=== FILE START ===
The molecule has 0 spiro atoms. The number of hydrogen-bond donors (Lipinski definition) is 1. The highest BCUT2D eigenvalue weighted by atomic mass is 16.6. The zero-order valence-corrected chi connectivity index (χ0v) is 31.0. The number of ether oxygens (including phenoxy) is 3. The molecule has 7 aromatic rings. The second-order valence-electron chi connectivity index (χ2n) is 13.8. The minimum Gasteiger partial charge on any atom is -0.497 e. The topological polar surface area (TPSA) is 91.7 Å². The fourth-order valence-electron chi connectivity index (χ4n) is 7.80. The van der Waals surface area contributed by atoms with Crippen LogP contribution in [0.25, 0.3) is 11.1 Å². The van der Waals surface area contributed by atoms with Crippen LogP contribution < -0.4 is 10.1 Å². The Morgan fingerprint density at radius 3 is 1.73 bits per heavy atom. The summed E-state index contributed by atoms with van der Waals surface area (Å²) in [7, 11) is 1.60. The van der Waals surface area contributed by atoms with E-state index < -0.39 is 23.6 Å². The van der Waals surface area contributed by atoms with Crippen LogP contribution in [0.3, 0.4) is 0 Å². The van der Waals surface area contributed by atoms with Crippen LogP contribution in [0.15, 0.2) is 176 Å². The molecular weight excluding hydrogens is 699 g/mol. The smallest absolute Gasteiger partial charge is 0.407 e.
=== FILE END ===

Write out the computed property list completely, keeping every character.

The molecule has 0 spiro atoms. The number of hydrogen-bond donors (Lipinski definition) is 1. The highest BCUT2D eigenvalue weighted by atomic mass is 16.6. The zero-order valence-corrected chi connectivity index (χ0v) is 31.0. The number of ether oxygens (including phenoxy) is 3. The molecule has 7 aromatic rings. The second-order valence-electron chi connectivity index (χ2n) is 13.8. The minimum Gasteiger partial charge on any atom is -0.497 e. The topological polar surface area (TPSA) is 91.7 Å². The fourth-order valence-electron chi connectivity index (χ4n) is 7.80. The van der Waals surface area contributed by atoms with Crippen LogP contribution in [0.25, 0.3) is 11.1 Å². The van der Waals surface area contributed by atoms with Crippen LogP contribution < -0.4 is 10.1 Å². The Morgan fingerprint density at radius 3 is 1.73 bits per heavy atom. The summed E-state index contributed by atoms with van der Waals surface area (Å²) in [7, 11) is 1.60. The van der Waals surface area contributed by atoms with E-state index < -0.39 is 23.6 Å². The van der Waals surface area contributed by atoms with Crippen LogP contribution in [0.3, 0.4) is 0 Å². The van der Waals surface area contributed by atoms with Crippen LogP contribution in [0.15, 0.2) is 176 Å². The molecular weight excluding hydrogens is 699 g/mol. The smallest absolute Gasteiger partial charge is 0.407 e.